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Volume 12, Number 2

Original Article
Circumcision and the Code of Ethics

George C. Denniston, MD, MPH

Over the past few decades, many doctors have become aware that routine neonatal circumcision is unnecessary and should not be performed. In Canada, the rates of circumcision paid for by all provincial and territorial health agencies have declined from 44% in 1975 to 4% in 1995.1 In the United States, there has been a marked decline in circumcision, but the procedure still is done with considerable frequency. According to the National Center for Health Statistics, the rate of newborn circumcision is now 59%, down from approximately 90% twenty years ago.

The Procedure

Circumcision is the act of one person removing a part of the penis of another person. If done for religious reasons, it is performed by a mohel on male infants of the Jewish faith on the eighth day, and by a street surgeon on Moslem boys later in life. In the four Western countries where it is still done, it is performed by doctors of medicine or osteopathy, under the supposition of medical necessity.

The foreskin is the forward continuation of the skin of the penile shaft, which covers the head of the penis (glans penis). The inner lining of this skin is highly specialized erogenous tissue.2 This foreskin has several known functions: it protects the glans penis throughout life; it covers the penis during an erection, when the shaft enlarges and elongates; and it provides great pleasure to its owner, and to his partner. As one man who had a circumcision, after he had become sexually active, said: "Stimuli that had previously aroused ecstasy now have relatively little effect." Many individuals now claim that its removal has been harmful to them.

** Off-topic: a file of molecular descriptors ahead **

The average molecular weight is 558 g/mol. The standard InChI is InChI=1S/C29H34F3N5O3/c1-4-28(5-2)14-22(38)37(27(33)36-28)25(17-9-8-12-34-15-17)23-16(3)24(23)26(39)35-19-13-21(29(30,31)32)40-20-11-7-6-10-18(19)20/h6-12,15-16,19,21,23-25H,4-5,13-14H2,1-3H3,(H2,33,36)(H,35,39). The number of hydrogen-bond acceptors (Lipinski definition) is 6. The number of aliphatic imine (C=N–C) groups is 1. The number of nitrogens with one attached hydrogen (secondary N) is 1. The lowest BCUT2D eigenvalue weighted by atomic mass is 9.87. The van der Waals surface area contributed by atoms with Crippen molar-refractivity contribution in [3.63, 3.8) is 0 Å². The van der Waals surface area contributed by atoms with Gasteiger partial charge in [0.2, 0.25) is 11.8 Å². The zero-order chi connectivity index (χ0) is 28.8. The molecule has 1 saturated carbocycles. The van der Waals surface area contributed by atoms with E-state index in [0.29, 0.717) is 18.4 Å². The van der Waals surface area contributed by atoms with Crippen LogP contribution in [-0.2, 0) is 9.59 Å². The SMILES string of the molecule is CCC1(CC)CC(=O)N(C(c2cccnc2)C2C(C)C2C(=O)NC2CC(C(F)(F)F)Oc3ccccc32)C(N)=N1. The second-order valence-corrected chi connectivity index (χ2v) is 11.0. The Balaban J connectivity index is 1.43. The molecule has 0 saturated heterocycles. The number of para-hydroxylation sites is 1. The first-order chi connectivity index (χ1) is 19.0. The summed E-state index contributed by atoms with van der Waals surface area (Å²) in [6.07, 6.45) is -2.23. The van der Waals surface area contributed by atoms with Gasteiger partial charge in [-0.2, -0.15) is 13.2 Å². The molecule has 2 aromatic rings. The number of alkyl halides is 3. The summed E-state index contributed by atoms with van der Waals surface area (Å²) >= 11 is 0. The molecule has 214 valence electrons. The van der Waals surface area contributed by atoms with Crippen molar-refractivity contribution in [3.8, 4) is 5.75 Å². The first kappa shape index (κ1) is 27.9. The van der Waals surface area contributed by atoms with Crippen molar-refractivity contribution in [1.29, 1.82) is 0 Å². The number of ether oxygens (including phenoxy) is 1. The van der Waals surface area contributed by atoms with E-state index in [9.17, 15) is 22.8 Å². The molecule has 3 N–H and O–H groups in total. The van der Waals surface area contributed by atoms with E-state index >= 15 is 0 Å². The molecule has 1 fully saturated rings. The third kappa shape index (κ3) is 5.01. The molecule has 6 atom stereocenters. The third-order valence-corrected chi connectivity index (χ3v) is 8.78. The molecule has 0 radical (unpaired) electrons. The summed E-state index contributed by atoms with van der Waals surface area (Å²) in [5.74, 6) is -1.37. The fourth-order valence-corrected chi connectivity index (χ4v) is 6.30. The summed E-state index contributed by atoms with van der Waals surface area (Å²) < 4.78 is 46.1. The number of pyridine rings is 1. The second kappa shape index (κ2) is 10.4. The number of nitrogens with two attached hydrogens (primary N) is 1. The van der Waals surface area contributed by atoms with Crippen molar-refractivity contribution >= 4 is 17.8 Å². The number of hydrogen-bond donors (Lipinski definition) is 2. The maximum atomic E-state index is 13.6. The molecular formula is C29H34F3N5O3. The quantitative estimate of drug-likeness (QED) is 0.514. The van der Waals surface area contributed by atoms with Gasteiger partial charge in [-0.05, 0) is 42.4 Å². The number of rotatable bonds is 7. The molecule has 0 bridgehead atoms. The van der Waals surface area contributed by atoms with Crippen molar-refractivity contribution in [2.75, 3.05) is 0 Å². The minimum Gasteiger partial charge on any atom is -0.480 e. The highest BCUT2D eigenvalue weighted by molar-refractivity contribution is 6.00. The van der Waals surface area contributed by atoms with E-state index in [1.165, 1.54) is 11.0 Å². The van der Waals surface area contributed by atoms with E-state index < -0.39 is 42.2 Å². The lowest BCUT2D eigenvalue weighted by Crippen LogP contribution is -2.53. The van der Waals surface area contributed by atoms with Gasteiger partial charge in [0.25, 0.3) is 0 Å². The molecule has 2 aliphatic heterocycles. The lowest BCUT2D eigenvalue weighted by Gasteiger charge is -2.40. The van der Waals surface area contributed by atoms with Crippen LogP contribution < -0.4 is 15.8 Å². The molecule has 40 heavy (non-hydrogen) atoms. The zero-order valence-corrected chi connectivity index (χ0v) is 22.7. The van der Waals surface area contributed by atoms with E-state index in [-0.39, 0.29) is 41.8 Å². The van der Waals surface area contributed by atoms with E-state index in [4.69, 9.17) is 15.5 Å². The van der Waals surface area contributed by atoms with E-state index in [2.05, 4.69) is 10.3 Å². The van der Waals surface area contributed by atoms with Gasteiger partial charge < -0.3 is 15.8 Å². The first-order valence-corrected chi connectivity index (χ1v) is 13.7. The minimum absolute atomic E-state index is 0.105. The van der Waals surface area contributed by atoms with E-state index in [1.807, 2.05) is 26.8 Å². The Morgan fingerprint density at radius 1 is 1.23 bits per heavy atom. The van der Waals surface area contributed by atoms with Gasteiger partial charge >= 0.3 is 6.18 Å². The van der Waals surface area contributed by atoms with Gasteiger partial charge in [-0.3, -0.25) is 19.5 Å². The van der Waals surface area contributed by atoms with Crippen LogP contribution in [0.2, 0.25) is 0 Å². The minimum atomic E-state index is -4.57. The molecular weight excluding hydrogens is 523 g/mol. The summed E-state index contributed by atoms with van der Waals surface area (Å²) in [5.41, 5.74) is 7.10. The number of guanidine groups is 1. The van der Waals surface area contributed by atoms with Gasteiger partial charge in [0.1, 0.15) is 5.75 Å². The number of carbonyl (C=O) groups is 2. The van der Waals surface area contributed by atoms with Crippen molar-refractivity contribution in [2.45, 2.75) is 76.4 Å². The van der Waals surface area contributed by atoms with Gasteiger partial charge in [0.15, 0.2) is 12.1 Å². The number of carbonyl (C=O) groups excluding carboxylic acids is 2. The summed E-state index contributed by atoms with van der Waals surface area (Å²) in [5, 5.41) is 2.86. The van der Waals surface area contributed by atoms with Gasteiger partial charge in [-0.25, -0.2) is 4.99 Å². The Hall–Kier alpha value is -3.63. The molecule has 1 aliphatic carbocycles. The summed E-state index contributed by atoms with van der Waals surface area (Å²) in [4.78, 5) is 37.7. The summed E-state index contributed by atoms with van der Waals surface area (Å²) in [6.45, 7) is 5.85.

Canadian physicians now will ask whether those circumcisions done by their colleagues for "medical necessity" (still reimbursable) are legitimate. Since the neonatal circumcision rate in Finland, where virtually every male wishes to preserve his foreskin, is zero, and since the risk of needing a late circumcision in Finland is one in 16,667, it follows that almost all of the circumcisions still being done in North America have no medical necessity, and in fact, are contraindicated. Therefore, in Canada, most requests to provincial health agencies for payment for circumcisions may be viewed as fraudulent.

Violation of Ethical Principles

First, circumcision violates the Golden Rule: Do unto others as you would have them do unto you. If the doctor were intact, it may be fairly assumed that he would not want anyone to remove his foreskin without his permission.